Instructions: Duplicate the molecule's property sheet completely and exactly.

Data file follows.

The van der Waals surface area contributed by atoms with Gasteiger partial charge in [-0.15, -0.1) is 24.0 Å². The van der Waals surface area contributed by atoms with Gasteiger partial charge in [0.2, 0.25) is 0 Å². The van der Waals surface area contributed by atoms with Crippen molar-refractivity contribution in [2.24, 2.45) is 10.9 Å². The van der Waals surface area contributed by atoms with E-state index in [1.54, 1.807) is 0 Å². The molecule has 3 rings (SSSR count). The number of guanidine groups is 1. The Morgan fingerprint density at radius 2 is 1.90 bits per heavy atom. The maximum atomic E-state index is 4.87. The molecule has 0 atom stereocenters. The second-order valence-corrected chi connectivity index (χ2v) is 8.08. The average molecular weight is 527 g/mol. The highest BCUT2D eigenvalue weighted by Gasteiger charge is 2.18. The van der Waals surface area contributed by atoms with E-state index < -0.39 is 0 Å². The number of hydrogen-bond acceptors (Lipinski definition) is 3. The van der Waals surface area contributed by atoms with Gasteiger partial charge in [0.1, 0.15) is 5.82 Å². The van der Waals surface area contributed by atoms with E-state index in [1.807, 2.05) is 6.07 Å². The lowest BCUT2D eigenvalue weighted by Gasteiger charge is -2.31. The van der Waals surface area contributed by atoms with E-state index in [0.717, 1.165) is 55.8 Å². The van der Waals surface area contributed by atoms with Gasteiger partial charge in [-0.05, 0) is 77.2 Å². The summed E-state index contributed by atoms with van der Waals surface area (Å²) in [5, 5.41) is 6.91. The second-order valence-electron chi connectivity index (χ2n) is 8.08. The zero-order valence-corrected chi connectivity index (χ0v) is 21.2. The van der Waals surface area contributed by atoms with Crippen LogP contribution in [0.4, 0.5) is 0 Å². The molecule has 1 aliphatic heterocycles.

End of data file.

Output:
The van der Waals surface area contributed by atoms with Gasteiger partial charge in [-0.15, -0.1) is 24.0 Å². The van der Waals surface area contributed by atoms with Gasteiger partial charge in [0.2, 0.25) is 0 Å². The van der Waals surface area contributed by atoms with Crippen molar-refractivity contribution in [2.24, 2.45) is 10.9 Å². The van der Waals surface area contributed by atoms with E-state index in [1.54, 1.807) is 0 Å². The molecule has 3 rings (SSSR count). The number of guanidine groups is 1. The Morgan fingerprint density at radius 2 is 1.90 bits per heavy atom. The maximum atomic E-state index is 4.87. The molecule has 0 atom stereocenters. The second-order valence-corrected chi connectivity index (χ2v) is 8.08. The average molecular weight is 527 g/mol. The highest BCUT2D eigenvalue weighted by Gasteiger charge is 2.18. The van der Waals surface area contributed by atoms with E-state index < -0.39 is 0 Å². The number of hydrogen-bond acceptors (Lipinski definition) is 3. The van der Waals surface area contributed by atoms with Gasteiger partial charge in [0.1, 0.15) is 5.82 Å². The van der Waals surface area contributed by atoms with E-state index in [1.807, 2.05) is 6.07 Å². The lowest BCUT2D eigenvalue weighted by Gasteiger charge is -2.31. The van der Waals surface area contributed by atoms with E-state index in [0.717, 1.165) is 55.8 Å². The van der Waals surface area contributed by atoms with Gasteiger partial charge in [-0.05, 0) is 77.2 Å². The summed E-state index contributed by atoms with van der Waals surface area (Å²) in [5, 5.41) is 6.91. The second-order valence-electron chi connectivity index (χ2n) is 8.08. The zero-order valence-corrected chi connectivity index (χ0v) is 21.2. The van der Waals surface area contributed by atoms with Crippen LogP contribution in [0.4, 0.5) is 0 Å². The molecule has 1 aliphatic heterocycles.